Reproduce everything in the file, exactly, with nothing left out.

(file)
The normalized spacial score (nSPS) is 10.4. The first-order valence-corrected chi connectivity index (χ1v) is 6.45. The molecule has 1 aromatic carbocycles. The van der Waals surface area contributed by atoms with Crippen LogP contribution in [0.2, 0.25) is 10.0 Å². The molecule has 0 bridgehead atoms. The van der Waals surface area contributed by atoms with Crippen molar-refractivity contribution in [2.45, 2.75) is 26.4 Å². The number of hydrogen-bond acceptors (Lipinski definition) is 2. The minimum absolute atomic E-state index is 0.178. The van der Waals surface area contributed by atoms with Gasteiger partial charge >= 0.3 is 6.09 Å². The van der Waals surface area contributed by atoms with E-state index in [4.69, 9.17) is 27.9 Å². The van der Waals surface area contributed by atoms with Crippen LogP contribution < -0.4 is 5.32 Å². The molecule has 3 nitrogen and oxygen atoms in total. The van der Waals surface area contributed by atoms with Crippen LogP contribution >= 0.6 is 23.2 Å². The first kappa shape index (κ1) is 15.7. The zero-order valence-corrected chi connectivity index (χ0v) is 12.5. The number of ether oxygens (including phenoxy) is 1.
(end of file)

The normalized spacial score (nSPS) is 10.4. The first-order valence-corrected chi connectivity index (χ1v) is 6.45. The molecule has 1 aromatic carbocycles. The van der Waals surface area contributed by atoms with Crippen LogP contribution in [0.2, 0.25) is 10.0 Å². The molecule has 0 bridgehead atoms. The van der Waals surface area contributed by atoms with Crippen molar-refractivity contribution in [2.45, 2.75) is 26.4 Å². The number of hydrogen-bond acceptors (Lipinski definition) is 2. The minimum absolute atomic E-state index is 0.178. The van der Waals surface area contributed by atoms with Gasteiger partial charge >= 0.3 is 6.09 Å². The van der Waals surface area contributed by atoms with E-state index in [4.69, 9.17) is 27.9 Å². The van der Waals surface area contributed by atoms with Crippen LogP contribution < -0.4 is 5.32 Å². The molecule has 3 nitrogen and oxygen atoms in total. The van der Waals surface area contributed by atoms with Crippen LogP contribution >= 0.6 is 23.2 Å². The first kappa shape index (κ1) is 15.7. The zero-order valence-corrected chi connectivity index (χ0v) is 12.5. The number of ether oxygens (including phenoxy) is 1.